As part of an international team of researchers, scientists at the Helmholtz Center Berlin have observed the switching mechanism from a non-conducting to a conducting state in iron oxide (specifically, magnetite) with previously unrealized precision. This switching mechanism, which in oxides proceeds in two consecutive steps, is thousands of times faster than it is in current transistors.
Could a substance that resembles baby powder curb global carbon emissions? Wake Forest University researchers believe so, and a new Department of Energy grant worth more than $1 million will enable them and collaborators at the University of Texas at Dallas to design a novel material that could help revolutionize green engineering.
The American National Standards Institute Nanotechnology Standards Panel (ANSI-NSP) announces the launch of a new database compiling information about nanotechnology-related standards and affiliated activities.
Nearly doubling the efficiency of a breakthrough photovoltaic cell they created last year, UCLA researchers have developed a two-layer, see-through solar film that could be placed on windows, sunroofs, smartphone displays and other surfaces to harvest energy from the sun.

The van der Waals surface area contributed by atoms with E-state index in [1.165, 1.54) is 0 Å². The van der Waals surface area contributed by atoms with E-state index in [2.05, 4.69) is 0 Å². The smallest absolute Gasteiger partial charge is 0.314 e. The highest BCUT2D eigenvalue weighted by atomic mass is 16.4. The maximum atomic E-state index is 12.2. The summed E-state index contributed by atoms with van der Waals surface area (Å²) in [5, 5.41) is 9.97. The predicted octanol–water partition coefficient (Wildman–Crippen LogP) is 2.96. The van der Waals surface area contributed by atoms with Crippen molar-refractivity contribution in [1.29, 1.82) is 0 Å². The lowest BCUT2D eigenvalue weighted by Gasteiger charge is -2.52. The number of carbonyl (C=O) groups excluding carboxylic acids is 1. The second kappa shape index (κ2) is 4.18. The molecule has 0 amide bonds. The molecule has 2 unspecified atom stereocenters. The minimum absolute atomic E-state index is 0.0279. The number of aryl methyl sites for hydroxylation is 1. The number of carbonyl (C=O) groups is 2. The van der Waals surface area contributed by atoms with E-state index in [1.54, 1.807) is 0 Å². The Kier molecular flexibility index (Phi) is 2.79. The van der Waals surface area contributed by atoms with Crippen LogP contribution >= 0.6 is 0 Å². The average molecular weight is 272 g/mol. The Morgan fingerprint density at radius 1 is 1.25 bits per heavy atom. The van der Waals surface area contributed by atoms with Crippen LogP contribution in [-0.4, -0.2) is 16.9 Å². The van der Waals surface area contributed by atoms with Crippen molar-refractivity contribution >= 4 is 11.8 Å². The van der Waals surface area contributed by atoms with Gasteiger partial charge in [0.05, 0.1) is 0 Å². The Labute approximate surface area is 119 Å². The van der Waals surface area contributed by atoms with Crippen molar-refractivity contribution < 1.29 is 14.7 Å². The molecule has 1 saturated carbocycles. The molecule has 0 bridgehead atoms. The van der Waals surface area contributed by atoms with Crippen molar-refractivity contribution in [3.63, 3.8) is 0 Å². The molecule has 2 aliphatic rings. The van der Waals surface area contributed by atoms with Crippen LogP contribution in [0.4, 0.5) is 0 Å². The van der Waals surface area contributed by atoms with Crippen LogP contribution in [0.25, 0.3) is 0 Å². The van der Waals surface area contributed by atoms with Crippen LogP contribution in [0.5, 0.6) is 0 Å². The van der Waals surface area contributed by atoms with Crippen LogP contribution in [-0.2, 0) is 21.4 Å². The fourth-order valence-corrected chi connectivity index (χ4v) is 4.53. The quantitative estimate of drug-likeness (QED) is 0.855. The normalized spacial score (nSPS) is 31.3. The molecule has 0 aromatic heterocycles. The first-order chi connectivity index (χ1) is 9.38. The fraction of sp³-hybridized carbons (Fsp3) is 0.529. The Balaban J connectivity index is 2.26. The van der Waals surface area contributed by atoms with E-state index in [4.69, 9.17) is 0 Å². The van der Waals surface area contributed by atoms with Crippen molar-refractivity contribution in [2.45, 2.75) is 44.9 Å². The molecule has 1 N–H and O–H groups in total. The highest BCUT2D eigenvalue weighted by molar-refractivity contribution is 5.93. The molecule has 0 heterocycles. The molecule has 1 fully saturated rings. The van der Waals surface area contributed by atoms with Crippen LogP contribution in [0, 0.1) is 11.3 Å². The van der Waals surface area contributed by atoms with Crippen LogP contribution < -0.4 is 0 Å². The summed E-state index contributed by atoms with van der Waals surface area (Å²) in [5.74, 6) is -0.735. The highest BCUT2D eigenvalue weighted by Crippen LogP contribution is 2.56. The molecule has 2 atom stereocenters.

Engineers at the California Institute of Technology have devised a method to convert a relatively inexpensive conventional microscope into a billion-pixel imaging system that significantly outperforms the best available standard microscope
Researchers at the University of Central Florida have developed a technique to increase the energy storage capabilities of supercapacitors, essential devices for powering high-speed trains, electric cars, and the emergency doors of the Airbus A380.
Fluorescent tetrapod nanocrystals could light the way to the future design of stronger polymer nanocomposites. Researchers have developed an advanced opto-mechanical sensing technique based on tetrapod quantum dots that allows precise measurement of the tensile strength of polymer fibers with minimal impact on the fiber's mechanical properties.
A team of theoretical physicists at the U.S. Naval Research Laboratory (NRL) and Boston College has identified cubic boron arsenide as a material with an extraordinarily high thermal conductivity and the potential to transfer heat more effectively from electronic devices than diamond, the best-known thermal conductor to date.